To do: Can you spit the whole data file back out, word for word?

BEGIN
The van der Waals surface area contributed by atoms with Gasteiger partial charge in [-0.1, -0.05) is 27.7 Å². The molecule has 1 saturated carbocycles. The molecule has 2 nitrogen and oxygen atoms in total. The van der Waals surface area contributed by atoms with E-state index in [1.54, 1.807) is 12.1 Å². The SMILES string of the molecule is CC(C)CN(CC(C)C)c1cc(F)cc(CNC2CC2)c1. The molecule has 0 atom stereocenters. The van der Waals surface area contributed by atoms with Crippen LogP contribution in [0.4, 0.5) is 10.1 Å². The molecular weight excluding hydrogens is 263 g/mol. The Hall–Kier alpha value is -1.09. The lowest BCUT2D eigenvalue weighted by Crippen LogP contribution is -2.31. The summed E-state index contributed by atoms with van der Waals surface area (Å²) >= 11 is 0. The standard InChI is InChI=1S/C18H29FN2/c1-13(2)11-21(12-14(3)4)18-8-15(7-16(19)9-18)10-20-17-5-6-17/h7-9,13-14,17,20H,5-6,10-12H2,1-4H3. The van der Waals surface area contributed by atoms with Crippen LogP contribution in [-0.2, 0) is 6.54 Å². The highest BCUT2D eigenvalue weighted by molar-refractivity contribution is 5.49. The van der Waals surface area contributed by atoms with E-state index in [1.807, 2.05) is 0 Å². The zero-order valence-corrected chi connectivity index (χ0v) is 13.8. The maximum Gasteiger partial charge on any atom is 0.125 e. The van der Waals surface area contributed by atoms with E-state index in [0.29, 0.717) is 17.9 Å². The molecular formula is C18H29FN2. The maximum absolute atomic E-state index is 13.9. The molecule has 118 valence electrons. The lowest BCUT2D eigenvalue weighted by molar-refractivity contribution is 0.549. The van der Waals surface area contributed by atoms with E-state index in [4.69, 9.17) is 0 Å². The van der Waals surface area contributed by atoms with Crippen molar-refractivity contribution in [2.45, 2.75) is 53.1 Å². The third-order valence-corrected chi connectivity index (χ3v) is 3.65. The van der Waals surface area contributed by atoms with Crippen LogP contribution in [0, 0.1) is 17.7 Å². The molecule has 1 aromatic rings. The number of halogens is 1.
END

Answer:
The van der Waals surface area contributed by atoms with Gasteiger partial charge in [-0.1, -0.05) is 27.7 Å². The molecule has 1 saturated carbocycles. The molecule has 2 nitrogen and oxygen atoms in total. The van der Waals surface area contributed by atoms with E-state index in [1.54, 1.807) is 12.1 Å². The SMILES string of the molecule is CC(C)CN(CC(C)C)c1cc(F)cc(CNC2CC2)c1. The molecule has 0 atom stereocenters. The van der Waals surface area contributed by atoms with Crippen LogP contribution in [0.4, 0.5) is 10.1 Å². The molecular weight excluding hydrogens is 263 g/mol. The Hall–Kier alpha value is -1.09. The lowest BCUT2D eigenvalue weighted by Crippen LogP contribution is -2.31. The summed E-state index contributed by atoms with van der Waals surface area (Å²) >= 11 is 0. The standard InChI is InChI=1S/C18H29FN2/c1-13(2)11-21(12-14(3)4)18-8-15(7-16(19)9-18)10-20-17-5-6-17/h7-9,13-14,17,20H,5-6,10-12H2,1-4H3. The van der Waals surface area contributed by atoms with Crippen LogP contribution in [-0.2, 0) is 6.54 Å². The highest BCUT2D eigenvalue weighted by molar-refractivity contribution is 5.49. The van der Waals surface area contributed by atoms with E-state index in [1.807, 2.05) is 0 Å². The zero-order valence-corrected chi connectivity index (χ0v) is 13.8. The maximum Gasteiger partial charge on any atom is 0.125 e. The van der Waals surface area contributed by atoms with E-state index in [0.29, 0.717) is 17.9 Å². The molecular formula is C18H29FN2. The maximum absolute atomic E-state index is 13.9. The molecule has 118 valence electrons. The lowest BCUT2D eigenvalue weighted by molar-refractivity contribution is 0.549. The van der Waals surface area contributed by atoms with E-state index in [4.69, 9.17) is 0 Å². The van der Waals surface area contributed by atoms with Crippen molar-refractivity contribution in [2.45, 2.75) is 53.1 Å². The third-order valence-corrected chi connectivity index (χ3v) is 3.65. The van der Waals surface area contributed by atoms with Crippen LogP contribution in [0, 0.1) is 17.7 Å². The molecule has 1 aromatic rings. The number of halogens is 1.